34. Miller G, Suzuki N, CiftciYilmaz S, Mittler R (2010) Reactive oxygen species homeostasis and signaling during drought and salinity stresses. Plant Cell Environ 33(4):453–467CrossRefGoogle Scholar
  35. Munns R (2002) Comparative physiology of salt and water stress. Plant Cell Environ 25:239–250CrossRefGoogle Scholar
  36. Munns R (2005) Genes and salt tolerance bringing them together. New Phytol 167:645–663CrossRefGoogle Scholar
  37. Munns R, Tester M (2008) Mechanisms of salinity tolerance. Ann Rev Plant Biol 59:651–681CrossRefGoogle Scholar
  38. Noctor G, Foyer CH (1998) Ascorbate and glutathione: keeping active oxygen under control. Plant Mol Biol 49:249–279CrossRefGoogle Scholar
  39. Pivetz BE (2001) Ground water issue: phytoremediation of contaminated soil and ground water at hazardous waste sites. EPA/540/S-01/ 500. EPA, Washington DC, p 36Google Scholar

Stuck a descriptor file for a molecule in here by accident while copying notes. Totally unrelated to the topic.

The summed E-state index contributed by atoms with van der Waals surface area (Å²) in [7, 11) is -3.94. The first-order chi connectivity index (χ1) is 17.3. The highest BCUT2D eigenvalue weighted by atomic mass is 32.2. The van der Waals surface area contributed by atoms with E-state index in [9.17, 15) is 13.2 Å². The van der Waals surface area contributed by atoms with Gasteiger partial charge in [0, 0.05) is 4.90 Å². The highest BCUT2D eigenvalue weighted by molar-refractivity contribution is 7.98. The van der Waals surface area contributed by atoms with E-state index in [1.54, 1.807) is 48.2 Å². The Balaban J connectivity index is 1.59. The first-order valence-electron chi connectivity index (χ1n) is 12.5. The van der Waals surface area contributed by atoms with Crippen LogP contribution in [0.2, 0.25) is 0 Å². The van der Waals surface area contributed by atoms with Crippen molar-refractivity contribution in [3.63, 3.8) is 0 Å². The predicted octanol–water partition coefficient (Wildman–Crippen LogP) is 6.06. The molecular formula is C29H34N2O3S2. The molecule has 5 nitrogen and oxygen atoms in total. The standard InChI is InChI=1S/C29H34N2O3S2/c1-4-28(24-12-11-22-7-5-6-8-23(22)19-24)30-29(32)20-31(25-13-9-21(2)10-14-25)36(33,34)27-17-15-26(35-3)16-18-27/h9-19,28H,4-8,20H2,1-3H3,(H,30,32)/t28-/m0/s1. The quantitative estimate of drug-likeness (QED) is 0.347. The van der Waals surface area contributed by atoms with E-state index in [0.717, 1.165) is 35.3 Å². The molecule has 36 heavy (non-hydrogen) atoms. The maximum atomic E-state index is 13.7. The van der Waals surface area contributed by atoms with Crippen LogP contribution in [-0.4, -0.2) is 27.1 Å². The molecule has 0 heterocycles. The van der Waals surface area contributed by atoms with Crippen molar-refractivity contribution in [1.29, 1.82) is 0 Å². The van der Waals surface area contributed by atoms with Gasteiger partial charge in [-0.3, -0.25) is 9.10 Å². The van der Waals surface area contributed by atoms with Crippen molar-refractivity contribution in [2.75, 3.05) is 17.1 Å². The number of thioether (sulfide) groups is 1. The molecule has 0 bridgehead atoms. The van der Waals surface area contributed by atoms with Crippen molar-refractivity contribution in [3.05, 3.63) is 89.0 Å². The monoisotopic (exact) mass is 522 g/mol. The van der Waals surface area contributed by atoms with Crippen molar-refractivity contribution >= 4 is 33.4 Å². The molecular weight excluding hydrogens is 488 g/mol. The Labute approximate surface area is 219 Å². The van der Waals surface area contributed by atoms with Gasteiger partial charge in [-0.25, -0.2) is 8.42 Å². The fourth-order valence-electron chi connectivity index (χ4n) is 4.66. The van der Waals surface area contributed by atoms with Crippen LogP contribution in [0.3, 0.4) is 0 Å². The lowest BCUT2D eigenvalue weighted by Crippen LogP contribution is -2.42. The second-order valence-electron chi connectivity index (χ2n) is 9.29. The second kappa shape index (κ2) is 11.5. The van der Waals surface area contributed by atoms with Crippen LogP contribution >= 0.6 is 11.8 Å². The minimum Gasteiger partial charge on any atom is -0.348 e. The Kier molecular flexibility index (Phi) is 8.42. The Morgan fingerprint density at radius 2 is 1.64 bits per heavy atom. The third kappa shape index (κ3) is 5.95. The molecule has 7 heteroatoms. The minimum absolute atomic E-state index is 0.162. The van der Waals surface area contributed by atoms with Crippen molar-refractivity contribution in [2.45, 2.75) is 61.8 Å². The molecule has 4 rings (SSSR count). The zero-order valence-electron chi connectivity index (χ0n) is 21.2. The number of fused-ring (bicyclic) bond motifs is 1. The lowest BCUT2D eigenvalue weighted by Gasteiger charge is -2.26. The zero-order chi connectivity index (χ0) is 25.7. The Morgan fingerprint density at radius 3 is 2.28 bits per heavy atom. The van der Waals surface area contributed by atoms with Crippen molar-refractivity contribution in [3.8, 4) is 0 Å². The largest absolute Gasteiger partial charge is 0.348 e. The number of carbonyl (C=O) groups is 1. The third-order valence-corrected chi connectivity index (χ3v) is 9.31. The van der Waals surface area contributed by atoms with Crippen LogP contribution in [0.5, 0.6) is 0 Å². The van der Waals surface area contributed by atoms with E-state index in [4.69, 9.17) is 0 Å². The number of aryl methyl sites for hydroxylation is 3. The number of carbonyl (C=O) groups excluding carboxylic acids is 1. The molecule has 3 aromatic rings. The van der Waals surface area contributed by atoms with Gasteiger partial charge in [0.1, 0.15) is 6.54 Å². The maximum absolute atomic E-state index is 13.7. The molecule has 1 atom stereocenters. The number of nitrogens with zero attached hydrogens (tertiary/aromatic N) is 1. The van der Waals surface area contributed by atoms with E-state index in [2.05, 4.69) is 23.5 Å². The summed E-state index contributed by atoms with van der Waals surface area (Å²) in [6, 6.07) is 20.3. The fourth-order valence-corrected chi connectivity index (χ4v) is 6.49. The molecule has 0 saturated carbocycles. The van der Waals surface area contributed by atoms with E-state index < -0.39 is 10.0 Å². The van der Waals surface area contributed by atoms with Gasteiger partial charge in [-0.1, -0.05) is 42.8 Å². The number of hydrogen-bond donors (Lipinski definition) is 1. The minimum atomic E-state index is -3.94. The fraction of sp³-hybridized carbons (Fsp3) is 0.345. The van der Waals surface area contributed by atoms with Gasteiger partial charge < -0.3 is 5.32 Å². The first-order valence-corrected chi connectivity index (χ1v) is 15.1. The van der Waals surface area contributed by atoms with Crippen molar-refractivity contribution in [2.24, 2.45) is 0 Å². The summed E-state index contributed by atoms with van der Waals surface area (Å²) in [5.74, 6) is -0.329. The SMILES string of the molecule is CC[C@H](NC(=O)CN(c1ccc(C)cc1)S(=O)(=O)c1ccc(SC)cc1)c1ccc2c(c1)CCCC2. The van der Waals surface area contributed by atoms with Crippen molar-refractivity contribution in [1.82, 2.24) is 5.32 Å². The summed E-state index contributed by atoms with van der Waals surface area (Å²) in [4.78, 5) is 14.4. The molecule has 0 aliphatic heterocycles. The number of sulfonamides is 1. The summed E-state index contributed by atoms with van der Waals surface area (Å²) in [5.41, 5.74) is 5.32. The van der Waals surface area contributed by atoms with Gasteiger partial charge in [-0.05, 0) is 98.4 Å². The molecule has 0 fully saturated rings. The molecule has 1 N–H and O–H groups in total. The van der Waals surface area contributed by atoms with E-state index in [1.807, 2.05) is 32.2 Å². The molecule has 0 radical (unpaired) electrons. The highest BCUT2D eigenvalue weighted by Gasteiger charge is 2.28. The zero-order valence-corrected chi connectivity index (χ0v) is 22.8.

40. Seki M, Ishida J, Narusaka M, Fujita M, Umezawa T, Kamiya A, Nakajima M, Enju A, Sakurai T (2002) Monitoring the expression pattern of around 7000 Arabidopsis genes under ABA treatments using a full-length cDNA microarray. Funct Integr Genomics 2:282–291CrossRefGoogle Scholar
  41. Sharma A, Pooja, Devi A, Pawan (2016) Effect of salt stress (NaCl) on different growth parameters, photosynthetic pigments and lipid peroxidation in the leaves of local cultivar of tomato (Solanum lycopersicum). Int J Recent Sci Res 7:14413–14419Google Scholar
  42. Shekari F (2000) Effect of drought stress on phenology, water relations, growth, yield and quality canola, doctorate thesis in the field of Agriculture. University of Tabriz. 180Google Scholar